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Changing sides: Jeremy Jeffress, Hernán Pérez join other half of Cubs-Brewers rivalry

4 years agoTony Andracki

Eight hundred seventy three.

That’s how many games Jeremy Jeffress and Hernán Pérez have combined to play for the Milwaukee Brewers. That includes three separate stints for Jeffress (including the last two-and-a-half seasons), while Pérez has served as the Brewers’ top utility guy for the last five years.

Now they’re both with the Cubs, joining the other side of the NL Central rivalry.

Back in December, Pérez signed a minor-league deal with the Cubs and received an invite to spring training. Theo Epstein’s front office inked Jeffress to a big-league contract last month and he has not allowed a run yet in a pair of Cactus League innings, including in Monday’s ballgame.

So far, their time with the Cubs has been exactly as advertised.

“Exciting, enthusiastic, these guys are ready to play,” Jeffress said. “This is what I expected, I guess. I played against these guys for a long time and I always wanted to know what it was like in the clubhouse. Everything I expected is true – these guys are ready to play, they’re passionate about the Cubbie blue, ready to get out there and play the game.”

Over the past three years, the Cubs and Brewers have identical 271-216 records, with Chicago topping the division in 2017 and Milwaukee claiming the NL Central crown a year later after winning a one-game playoff at Wrigley Field. They’ve faced each other 58 times in those three seasons, with the Cubs winning 30 games.

All those head-to-head matchups and all that scoreboard-watching has bred an awful lot of familiarity, which has helped make the transition easier for Pérez in spring training.

“From the second I got here, they’ve treated me like a family, like I’ve been with them for five or six years,” Pérez said. “I wasn’t, but they treated me like that.”

The 28-year-old Pérez always enjoyed his interactions with Cubs players from the opposing dugout and respected the level of play and energy from the Brewers’ top rival. He hopes to help add to that equation.

“The energy I bring here every day is important for a team,” Pérez said. “That’s something I always do. I love the game, I love to play hard. If I bring that energy, you can give that energy to other teammates, which is important in this game.”


Pérez has played every position on the diamond except catcher (yes, he even has 7.1 innings pitched) and provides valuable versatility to this Cubs team. He’s also a right-handed hitter and has more than 353 innings under his belt at shortstop, so he could serve as a backup for Javy Báez or a platoon option for first-year manager David Ross. If he doesn’t make the big-league club, Pérez will be one call away in Triple-A Iowa should the Cubs need his flexibility at any point in 2020.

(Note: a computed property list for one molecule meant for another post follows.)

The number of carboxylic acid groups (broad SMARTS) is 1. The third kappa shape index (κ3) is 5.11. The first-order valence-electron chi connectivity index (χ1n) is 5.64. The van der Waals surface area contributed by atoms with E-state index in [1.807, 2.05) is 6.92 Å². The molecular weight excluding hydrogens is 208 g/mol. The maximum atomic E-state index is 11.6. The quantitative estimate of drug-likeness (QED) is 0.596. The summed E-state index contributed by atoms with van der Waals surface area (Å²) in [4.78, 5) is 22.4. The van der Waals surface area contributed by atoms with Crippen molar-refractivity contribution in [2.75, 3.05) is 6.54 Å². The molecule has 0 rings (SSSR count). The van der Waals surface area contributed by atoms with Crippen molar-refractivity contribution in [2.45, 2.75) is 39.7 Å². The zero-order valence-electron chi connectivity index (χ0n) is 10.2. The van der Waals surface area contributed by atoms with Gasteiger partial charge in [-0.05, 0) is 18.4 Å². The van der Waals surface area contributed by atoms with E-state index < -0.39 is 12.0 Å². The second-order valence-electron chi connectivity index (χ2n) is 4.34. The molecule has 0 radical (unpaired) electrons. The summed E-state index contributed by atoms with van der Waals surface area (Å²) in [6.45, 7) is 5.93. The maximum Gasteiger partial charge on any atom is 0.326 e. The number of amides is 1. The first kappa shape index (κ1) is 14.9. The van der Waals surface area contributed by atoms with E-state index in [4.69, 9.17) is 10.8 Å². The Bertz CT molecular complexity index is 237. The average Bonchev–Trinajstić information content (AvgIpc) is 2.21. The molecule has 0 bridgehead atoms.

Jeffress’ role seems a bit more concrete, as he’s the only other option beyond closer Craig Kimbrel with a long track record of success in an MLB bullpen. The 32-year-old right-hander was released by the Brewers in September after he was slowed by shoulder and hip injuries and never really able to regain his rhythm, posting a 5.02 ERA and 1.37 WHIP in 52 innings.

He was one of the Brewers’ most important pitchers during their run to the NLCS in 2018, sporting a sparkling 8-1 record, 1.29 ERA and 0.99 WHIP to go along with 15 saves and 18 holds.

Jeffress spent the offseason doing a bit more strength training than usual on his shoulder and showed up to camp feeling great, focusing more on what he can bring to this Cubs bullpen than his physical health.

“Just experience. I think one of my biggest things I like to do is pay attention to detail,” he said. “It’s key in the game when you’re playing. You gotta be prepared for whatever comes to play. You never know what position you might be in, so just pay attention to detail and be prepared.”

Jeffress has proved that while finding his voice as something of a leader for the Cubs’ more inexperienced relievers. Last week, he stood in a hoodie alongside the Cubs coaching staff watching Rowan Wick’s bullpen and chipping in with his own advice and suggestions.

It’s all part of what Jeffress believes is an important part of a winning culture, which he’s seen from pitching against this Cubs team over the last few seasons.

“Everybody plays together, everybody has each other’s back, everybody’s coming out with the mentality of winning the game,” Jeffress said. “That’s key – everybody getting on that same page [and if that happens,] you’ll have more success.”

Jeffress also brings an element of fun to the clubhouse, as a known advocate of singing and dancing. He plans to bring that out of his teammates, too.

“Most definitely,” Jeffress said in between dance moves while in the middle of the Cubs clubhouse. “They’ll get it. They’ll catch on. I believe in them.”

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